An expert panel assembled for the third Footprint Forum at Pret A Manager’s London headquarter to discuss the environmental impact of packaging in the foodservice supply chain and some of the innovations and initiatives being implemented to counter this.
Delegates, including operators, suppliers and distributors, heard panellists acknowledge that whilst cutting down on packaging, food waste is something that has to be addressed across the supply chain, ultimately, the industry has no control on how end user consumers dispose of their takeaway rubbish.
Keynote speaker was Richard Firth, Channel Marketing Director for Unilever Food Solutions in the UK, who expressed his belief that responsible business practice and sustainability go hand in hand. The challenge of running a good business becomes even tougher over time. Were working in an ever-evolving society, which means were continually coming up against new challenges to deal with from an environmental perspective, and its our job to keep pace with this, he said. I believe that the most effective way for us to do this is to work together, he continued. The OFSCI not-for-profit initiative aimed at saving money in the food service supply chain of a few years ago was an attempt by distributors and food manufacturers to make the supply chain more efficient. It did a good job in getting competitors around the table talking about ways to do things more efficiently, ‘better’ (in the sustainable sense of the word), and most cost effectively.
“Maybe now is the time when we should be looking at the next iteration os its kind of cross-industry action group, which is perhaps what the Footprint Forum can achieve for us, he said.
Packaging is clearly one of the obvious challenges to sustainability. As we all know, packaging sells, so over-packaging is still a big problem to overcome. However, weve made massive strides in foodservice already, which is a promising start. There are further steps we can take, but they need to be combined with an understanding of how the rest of our business impacts on the environment, customers and communities.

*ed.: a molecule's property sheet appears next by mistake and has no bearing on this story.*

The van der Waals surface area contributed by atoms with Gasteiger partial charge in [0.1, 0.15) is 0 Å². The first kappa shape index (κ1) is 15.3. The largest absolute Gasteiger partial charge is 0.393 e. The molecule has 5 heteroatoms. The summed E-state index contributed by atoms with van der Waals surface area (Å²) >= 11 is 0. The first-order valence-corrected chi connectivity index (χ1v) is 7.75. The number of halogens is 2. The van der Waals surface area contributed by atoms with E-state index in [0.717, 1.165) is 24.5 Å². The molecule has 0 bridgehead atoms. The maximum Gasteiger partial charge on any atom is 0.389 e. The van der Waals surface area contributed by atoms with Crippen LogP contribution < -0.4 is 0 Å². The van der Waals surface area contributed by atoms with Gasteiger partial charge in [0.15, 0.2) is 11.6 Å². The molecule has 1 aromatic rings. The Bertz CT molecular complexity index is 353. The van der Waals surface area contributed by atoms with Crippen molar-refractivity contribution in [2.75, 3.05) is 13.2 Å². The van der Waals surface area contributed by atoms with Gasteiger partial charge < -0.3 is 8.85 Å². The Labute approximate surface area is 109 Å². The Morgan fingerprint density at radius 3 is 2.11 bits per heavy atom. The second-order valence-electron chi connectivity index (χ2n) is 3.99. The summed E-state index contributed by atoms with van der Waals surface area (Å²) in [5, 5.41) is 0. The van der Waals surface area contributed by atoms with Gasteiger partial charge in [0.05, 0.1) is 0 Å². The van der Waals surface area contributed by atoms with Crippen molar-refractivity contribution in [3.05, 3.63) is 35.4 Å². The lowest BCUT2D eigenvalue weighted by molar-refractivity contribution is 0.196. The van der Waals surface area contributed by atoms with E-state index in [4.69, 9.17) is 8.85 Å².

Neil Whittall, Environmental Officer of the Food Packaging Association and Huhtamakis Commercial Director, gave an overview of packaging in foodservice, saying: We have got to get packaging out of landfill but each company looks at CSR individually there is no cohesion. Now we must get the industry together to more seriously communicate the message that the UK packaging strategy must be to reduce waste, increase recycling and increase use of recycled material, he said. Legislation will soon be put in place that will affect all of us. We must act now, pulling together all bodies to work out a solution before the Government imposes legislation on the industry.
However, Whittall pointed out that what customers do with their rubbish is out of the industry’s hands. He also deplored the fact that councils all have different strategies on recycling from borough to borough and the lack of cohesive strategy is not helping things to move forward. He also raised the point that in large organisations facility managers are not linked to the foodservice operation. Waste management in this situation is cost driven a completely different focus to foodservice and is not meeting the needs for clean waste streams. Recycling is not happening. However, he said, this type of forum is very important and will continue to get more support.
Jocelyn Ehret, Senior Head of Sustainability and Innovation (Europe) at Havi Global Solutions, is responsible for the purchase of packaging materials for McDonalds globally as well as Pret a Manger, among others. Things have improved over the past five years but it is important to realise that sustainability doesnt mean the same for everybody. At the end of the products life there is no one solution, she said, but products must be either compostable, re-useable or offer 100 per cent recoverable energy. The best thing manufacturers can do generally is make the packaging lighter and use less of it because the recycling facilities just arent available. Until the councils really get on board with the right bins in the right places for consumers to dispose of their cups and wrappers, we cannot hope to address the problem on the UK High Street, she said.
Following the speeches it was time for a lively debate as the Footprint Panel, Chaired by Peter Farrett, of strategy consultancy Farrett & Co and on which the previous speakers were joined by Ian Douglas, Prets Head of Commercial, and Thomas Jelley, Sodexos Corporate Citizenship Manager, answered questions from the floor. It was proposed that arguably in no other industry (apart perhaps from grocery retail) would the loss of modern packaging be felt as much. Neil Whittall reckoned that we are stuck with it as our lifestyle has changed and we cannot do without it as health and hygiene would be compromised. Without packaging life could be hit hard, he said. Richard Firth said: How we respond in the future lies in choosing the right materials and the industry committing to sustainable sourcing. We need to move to a common agenda, he said.